Grooming, we now call it. When he took her home with him she accepted it at face value as kindness. When he took her to bed — she had never so much as kissed a man before — she thought the delight of it to be a part of the love they shared. And for her part it was a true and durable love. As she tells Soeur Marie Alcide, even if you love the wrong man it is still love. Lise’s love withstands Patrice’s violent temper and beatings, his insistence that she earn her keep in the brothel he owns, and his eventual rejection of her in favour of Vivi.
Lise’s love is tragic. Even when she kills Patrice it is not out of wild sexual jealousy, but a sort of desperate care for Vivi, and even for him. In Shakespearean archetypes she is a Desdemona figure, “one that loved not wisely, but too well,” but Godden is not writing in a Shakespearean frame. Grace has a role here that it doesn’t in Othello.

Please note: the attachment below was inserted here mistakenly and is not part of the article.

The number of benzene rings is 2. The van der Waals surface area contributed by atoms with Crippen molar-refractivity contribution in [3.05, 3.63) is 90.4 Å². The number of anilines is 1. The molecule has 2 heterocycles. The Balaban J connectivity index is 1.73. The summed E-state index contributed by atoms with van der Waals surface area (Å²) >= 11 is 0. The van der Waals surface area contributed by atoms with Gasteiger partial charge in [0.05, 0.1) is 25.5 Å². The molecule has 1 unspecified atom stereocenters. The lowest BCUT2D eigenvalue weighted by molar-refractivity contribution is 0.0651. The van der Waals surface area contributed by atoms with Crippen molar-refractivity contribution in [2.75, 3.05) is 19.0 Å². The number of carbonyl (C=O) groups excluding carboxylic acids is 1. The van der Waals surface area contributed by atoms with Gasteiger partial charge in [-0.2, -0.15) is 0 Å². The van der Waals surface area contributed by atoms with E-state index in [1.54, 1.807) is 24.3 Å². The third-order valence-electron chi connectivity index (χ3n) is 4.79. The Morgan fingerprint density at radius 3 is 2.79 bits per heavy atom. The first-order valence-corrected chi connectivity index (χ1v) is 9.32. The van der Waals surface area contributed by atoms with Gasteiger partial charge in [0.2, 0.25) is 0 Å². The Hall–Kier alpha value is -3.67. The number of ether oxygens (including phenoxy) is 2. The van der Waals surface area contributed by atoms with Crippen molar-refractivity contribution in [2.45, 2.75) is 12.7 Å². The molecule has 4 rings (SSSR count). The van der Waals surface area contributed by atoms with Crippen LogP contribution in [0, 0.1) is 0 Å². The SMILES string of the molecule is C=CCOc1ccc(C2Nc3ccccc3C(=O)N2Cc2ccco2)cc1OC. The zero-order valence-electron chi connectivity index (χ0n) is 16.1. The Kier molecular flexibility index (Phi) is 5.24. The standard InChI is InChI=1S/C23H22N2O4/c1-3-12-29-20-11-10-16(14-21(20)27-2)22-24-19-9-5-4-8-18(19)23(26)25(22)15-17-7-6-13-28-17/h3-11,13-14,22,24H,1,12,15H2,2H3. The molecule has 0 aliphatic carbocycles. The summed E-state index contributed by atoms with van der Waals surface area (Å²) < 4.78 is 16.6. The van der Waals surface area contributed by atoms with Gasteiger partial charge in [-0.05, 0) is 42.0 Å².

“If Monsieur Patrice were alive, when you come out of Vesoul [prison] would you feel compelled to go to him instead of to us?” Soeur Marie Alcide had asked with her accustomed directness, and Lise had stared at her in genuine astonishment. “But — I couldn’t — with what I know now.”
“What do you know now?” and Lise could only answer, “Le Seigneur, Our Lord,” but she added, “Poor Patrice.”
Even amongst Christians today there is a tendency to subscribe to and idolize “a simple ethic of love.” This is the Gospel: Love. Isn’t that what scripture says? Surely nothing else is required. Except this did not work for Lise. Love she had in abundance, but it was no inoculation against sin. Even in one as innocent as Lise, love without God turns monstrous.